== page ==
Ewen Cameron of Lochiel took as his second wife Marjory MacKintosh. Their son Ewen was the first of what would become the Camerons of Erracht. This was in the early 16th century and by 1745, Donald Cameron, 7th of Erracht, was second in command of the Camerons at Glenfinnan when Prince Charles raised his standard. After the disastrous Culloden, Donald spent the following three years as a fugitive, wandering among the mountains, homeless. He died in 1780. The relationship of the Erracht family and their relatives from Lochiel swung regularly between marriages and murders.
Sir Alan Cameron of Erracht (1753 – 9 March 1828) is Donald’s eldest son. British soldier, he joined the army as a volunteer and served in North America. At the beginning of the American War of Independence Cameron was captured by American colonists in 1775 and imprisoned for two years in Philadelphia, Pennsylvania. He returned to Scotland in 1784. After war was declared with revolutionary France in 1793, he raised, at his own expense, the 79th Cameron Highlanders regiment. He was accepted as its Colonel (although his army rank still appears to be no more than Major).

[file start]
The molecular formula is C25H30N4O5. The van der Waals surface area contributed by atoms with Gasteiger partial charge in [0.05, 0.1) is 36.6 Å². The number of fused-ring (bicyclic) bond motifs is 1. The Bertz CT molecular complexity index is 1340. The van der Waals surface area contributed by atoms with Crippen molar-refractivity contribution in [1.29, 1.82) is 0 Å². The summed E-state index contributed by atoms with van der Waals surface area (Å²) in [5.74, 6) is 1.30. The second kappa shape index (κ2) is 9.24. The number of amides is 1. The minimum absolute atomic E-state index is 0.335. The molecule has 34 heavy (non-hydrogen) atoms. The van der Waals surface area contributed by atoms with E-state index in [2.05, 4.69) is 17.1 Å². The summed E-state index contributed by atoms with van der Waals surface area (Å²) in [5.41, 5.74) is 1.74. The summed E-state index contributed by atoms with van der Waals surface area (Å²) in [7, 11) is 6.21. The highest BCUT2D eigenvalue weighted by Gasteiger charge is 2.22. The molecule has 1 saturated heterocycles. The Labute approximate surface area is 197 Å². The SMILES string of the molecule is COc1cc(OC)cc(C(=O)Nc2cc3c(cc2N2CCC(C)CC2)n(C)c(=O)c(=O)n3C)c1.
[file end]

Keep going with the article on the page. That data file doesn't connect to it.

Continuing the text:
He commanded the regiment when it joined the forces of the Duke of York in the Flanders Campaign 1794, and during the retreat through Holland 1795. From 1795-1797 the regiment was in the West Indies and served at Martinique. Cameron was promoted Lieutenant-Colonel in 1796. Devastated by fever the 79th was eventually withdrawn from the West Indies and rebuilt in Guernsey 1798. Cameron again served under York in the Helder Campaign in 1799. The 79th was in garrison in Houat in 1800, then joined Abercromby’s expedition to Egypt 1801. Cameron was confirmed as Colonel 79th Foot on 1 January 1805. In 1807 he led his regiment in the expedition against Copenhagen under Cathcart. Cameron joined the army in the Peninsular in late 1808, as a Brigadier-General commanding the 2nd Brigade of Rowland Hill’s 3rd Division in Portugal. Under Wellesley from 1809, his brigade saw action at Oporto 12th May, then fighting at Talavera 28th July, and at Busaco 27th September 1810. He was promoted Major-General on 25th July 1810 and invalided home.